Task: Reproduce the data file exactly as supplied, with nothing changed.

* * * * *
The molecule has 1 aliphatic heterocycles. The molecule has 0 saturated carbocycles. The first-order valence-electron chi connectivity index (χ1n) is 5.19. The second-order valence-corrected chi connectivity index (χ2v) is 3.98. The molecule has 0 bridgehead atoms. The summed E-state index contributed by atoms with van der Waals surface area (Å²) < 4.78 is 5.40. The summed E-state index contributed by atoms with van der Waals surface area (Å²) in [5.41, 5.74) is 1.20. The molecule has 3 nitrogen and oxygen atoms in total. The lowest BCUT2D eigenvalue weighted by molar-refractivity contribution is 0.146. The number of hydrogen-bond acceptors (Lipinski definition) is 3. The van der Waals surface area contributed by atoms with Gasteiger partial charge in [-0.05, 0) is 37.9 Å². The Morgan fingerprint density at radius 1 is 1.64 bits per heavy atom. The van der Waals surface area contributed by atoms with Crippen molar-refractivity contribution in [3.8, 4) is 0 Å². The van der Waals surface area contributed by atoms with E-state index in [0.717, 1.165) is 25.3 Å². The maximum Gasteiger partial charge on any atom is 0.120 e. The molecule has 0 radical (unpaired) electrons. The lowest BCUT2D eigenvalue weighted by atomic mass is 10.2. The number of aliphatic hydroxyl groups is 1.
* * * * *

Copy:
The molecule has 1 aliphatic heterocycles. The molecule has 0 saturated carbocycles. The first-order valence-electron chi connectivity index (χ1n) is 5.19. The second-order valence-corrected chi connectivity index (χ2v) is 3.98. The molecule has 0 bridgehead atoms. The summed E-state index contributed by atoms with van der Waals surface area (Å²) < 4.78 is 5.40. The summed E-state index contributed by atoms with van der Waals surface area (Å²) in [5.41, 5.74) is 1.20. The molecule has 3 nitrogen and oxygen atoms in total. The lowest BCUT2D eigenvalue weighted by molar-refractivity contribution is 0.146. The number of hydrogen-bond acceptors (Lipinski definition) is 3. The van der Waals surface area contributed by atoms with Gasteiger partial charge in [-0.05, 0) is 37.9 Å². The Morgan fingerprint density at radius 1 is 1.64 bits per heavy atom. The van der Waals surface area contributed by atoms with Crippen molar-refractivity contribution in [3.8, 4) is 0 Å². The van der Waals surface area contributed by atoms with E-state index in [0.717, 1.165) is 25.3 Å². The maximum Gasteiger partial charge on any atom is 0.120 e. The molecule has 0 radical (unpaired) electrons. The lowest BCUT2D eigenvalue weighted by atomic mass is 10.2. The number of aliphatic hydroxyl groups is 1.